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Ontario regulators plan to move forward with a logjam of enforcement cases following a recent Ontario Court of Appeal decision that concluded the Investment Industry Regulatory Organization of Canada has the jurisdiction to discipline former members who quit the industry.

The ruling ends a year of delays affecting more than two dozen Ontario cases at both IIROC, which regulates brokerage firms and their members, and at the Mutual Fund Dealers Association of Canada, which regulates advisers who sell mutual funds in Canada.

Both organizations operate under the same Ontario Securities Act statute that has been under challenge since the Ontario Divisional Court ruled in July, 2008, that IIROC does not have jurisdiction over former members who have left their jobs.

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The case stemmed from a complaint by former Research Capital Corp. investment adviser Stephen Taub, who was accused by IIROC of conducting improper trades for clients. Mr. Taub quit his job in 2004, a year before IIROC launched disciplinary proceedings against him.

He challenged IIROC's jurisdiction on the basis that the Ontario Securities Act does not explicitly give IIROC jurisdiction over former members. That position was upheld by the divisional court last year, which said there is no wording in the statute to cover former members.

But the Ontario Court of Appeal overturned that decision in an Aug. 28 ruling, arguing that Mr. Taub's position "does not withstand scrutiny."

Madam Justice Kathryn Feldman said the Ontario Securities Act does not specifically limit jurisdiction to current members. She also said it could be argued that because Mr. Taub was an IIROC member at the time of his alleged misconduct, he would still be covered by the legislation.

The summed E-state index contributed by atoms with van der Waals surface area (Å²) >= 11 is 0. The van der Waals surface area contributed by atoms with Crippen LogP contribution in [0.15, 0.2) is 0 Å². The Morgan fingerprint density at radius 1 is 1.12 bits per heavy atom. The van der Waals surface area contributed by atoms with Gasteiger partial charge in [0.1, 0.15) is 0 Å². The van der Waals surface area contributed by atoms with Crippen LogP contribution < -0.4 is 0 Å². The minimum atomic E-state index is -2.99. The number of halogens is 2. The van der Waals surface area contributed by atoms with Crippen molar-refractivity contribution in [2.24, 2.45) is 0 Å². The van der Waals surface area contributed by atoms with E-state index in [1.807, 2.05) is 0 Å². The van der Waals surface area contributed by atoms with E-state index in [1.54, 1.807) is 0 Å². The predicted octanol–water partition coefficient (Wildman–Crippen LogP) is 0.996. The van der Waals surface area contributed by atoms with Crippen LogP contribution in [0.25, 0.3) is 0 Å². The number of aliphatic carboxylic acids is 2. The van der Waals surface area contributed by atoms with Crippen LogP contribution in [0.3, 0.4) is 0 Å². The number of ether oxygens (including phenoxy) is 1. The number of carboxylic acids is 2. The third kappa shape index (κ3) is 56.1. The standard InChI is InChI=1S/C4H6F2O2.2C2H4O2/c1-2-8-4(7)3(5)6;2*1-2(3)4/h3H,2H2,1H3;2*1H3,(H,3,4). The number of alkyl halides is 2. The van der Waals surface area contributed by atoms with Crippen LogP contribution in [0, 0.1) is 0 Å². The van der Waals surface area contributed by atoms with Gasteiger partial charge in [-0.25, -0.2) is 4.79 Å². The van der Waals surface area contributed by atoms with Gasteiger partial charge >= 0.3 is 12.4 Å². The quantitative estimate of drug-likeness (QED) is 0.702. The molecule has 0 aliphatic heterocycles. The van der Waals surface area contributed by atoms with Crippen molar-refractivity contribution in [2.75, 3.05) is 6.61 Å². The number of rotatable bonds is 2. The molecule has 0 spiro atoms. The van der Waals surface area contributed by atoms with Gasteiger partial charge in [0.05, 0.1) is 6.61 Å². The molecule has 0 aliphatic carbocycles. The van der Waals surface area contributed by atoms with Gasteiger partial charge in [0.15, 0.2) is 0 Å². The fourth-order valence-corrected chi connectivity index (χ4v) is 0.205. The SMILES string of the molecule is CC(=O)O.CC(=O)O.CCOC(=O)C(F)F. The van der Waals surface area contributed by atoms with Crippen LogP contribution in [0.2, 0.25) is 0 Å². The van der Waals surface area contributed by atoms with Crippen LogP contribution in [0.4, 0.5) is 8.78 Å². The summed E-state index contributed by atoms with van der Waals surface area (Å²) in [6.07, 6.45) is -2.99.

Mr. Taub's lawyer, Robert Brush, said yesterday that he could not comment on the decision, but that he will seek leave to appeal the ruling to the Supreme Court of Canada.

IIROC enforcement director Jeff Kehoe said the recent ruling restores IIROC's jurisdiction "in a very clear way" against its former members.

"It's unambiguous," he said. "That's a very good thing from our perspective because people simply can't walk away from regulatory disciplinary action by quitting their jobs."

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Last year's decision left many cases in legal limbo because it is common for brokers or mutual fund dealers to leave their jobs when they are under investigation. IIROC has seven cases on hold involving former members, while the MFDA has had 18 cases - some involving several individuals - held up.

Hugh Corbett, director of litigation at the MFDA, said the ruling is welcome news not only for his association, but also for a small number of people who have wanted to settle their disciplinary cases, but could not because the MFDA's status was unclear.

While the MFDA was not named in the Taub case, its jurisdiction was also in doubt because it operates under the same legislation as IIROC. Mr. Corbett said the association is now able to move forward immediately with its cases even if there is an appeal to the Supreme Court of Canada - unless a "stay" is granted by the Ontario Court of Appeal to prevent any cases from proceeding until the issue is resolved.

Mr. Brush said no decision has been made yet about whether to apply for a stay.

The court challenge has only affected cases in Ontario. Recent cases in British Columbia and Quebec have upheld IIROC's jurisdiction over former members, while other provinces have not seen challenges or have legislation specifically giving IIROC authority over former members.

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About the Author
Real Estate Reporter

Janet McFarland is the real estate reporter for The Globe and Mail’s Report on Business, with a focus on residential real estate trends. She joined Report on Business in 1995, and has specialized in reporting on corporate governance, executive compensation, pension policy, business law, securities regulation and enforcement of white-collar crime. More

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